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This may seem like a duplicate of A few questions regarding the transit of planets and Orbital plane evolution and planet discovery via transit method, but...

How is it that we've been able to discover so many exoplanets via the transit method when it's so rare to see transits of Venus and Mercury across our own Sun? The orbits of all the major planets of our solar system are very nearly co-planar, and yet most Sun-Mercury-Earth or Sun-Venus-Earth alignments don't result in a transit visible from Earth. For any given star/exoplanet, there is a limited region of space from which a transit could be observed. How is it that we happen to fall into such a region for so many exoplanets, thus allowing for their discovery?

If orbital orientation is purely random, we could expect only a tiny fraction of exoplanets to be discoverable via the transit method. If most planetary systems have orbital axes more-or-less parallel with each other (and presumably with the galaxy itself), then we could only find exoplanets via transit by looking out more-or-less along the plane of our own orbit, and again, not necessarily finding a large fraction of the systems that actually exist (all those stars above or below the ecliptic).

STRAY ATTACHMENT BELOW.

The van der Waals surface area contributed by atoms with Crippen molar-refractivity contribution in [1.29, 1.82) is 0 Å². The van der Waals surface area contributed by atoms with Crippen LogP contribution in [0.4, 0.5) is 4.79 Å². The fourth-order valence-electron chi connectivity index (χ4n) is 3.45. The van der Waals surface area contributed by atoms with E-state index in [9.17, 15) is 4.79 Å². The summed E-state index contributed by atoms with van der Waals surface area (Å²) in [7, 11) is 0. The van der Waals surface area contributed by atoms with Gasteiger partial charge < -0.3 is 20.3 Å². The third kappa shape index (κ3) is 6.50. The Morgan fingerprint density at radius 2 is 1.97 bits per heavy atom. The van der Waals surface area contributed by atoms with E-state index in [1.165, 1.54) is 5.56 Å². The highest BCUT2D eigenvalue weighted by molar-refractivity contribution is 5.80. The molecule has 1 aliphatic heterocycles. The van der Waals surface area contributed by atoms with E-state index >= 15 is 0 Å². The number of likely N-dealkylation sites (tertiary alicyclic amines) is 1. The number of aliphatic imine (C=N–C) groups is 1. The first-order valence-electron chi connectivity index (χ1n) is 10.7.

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  • $\begingroup$ added specific answer under first possible duplicate question. It is basically that Kepler searched so many stars 500,000 as compared with other methods radial velocity about 5,000. Such large numbers compensate for the small probability of having a transit if there is a planet. $\endgroup$ – TazAstroSpacial Nov 6 '19 at 4:50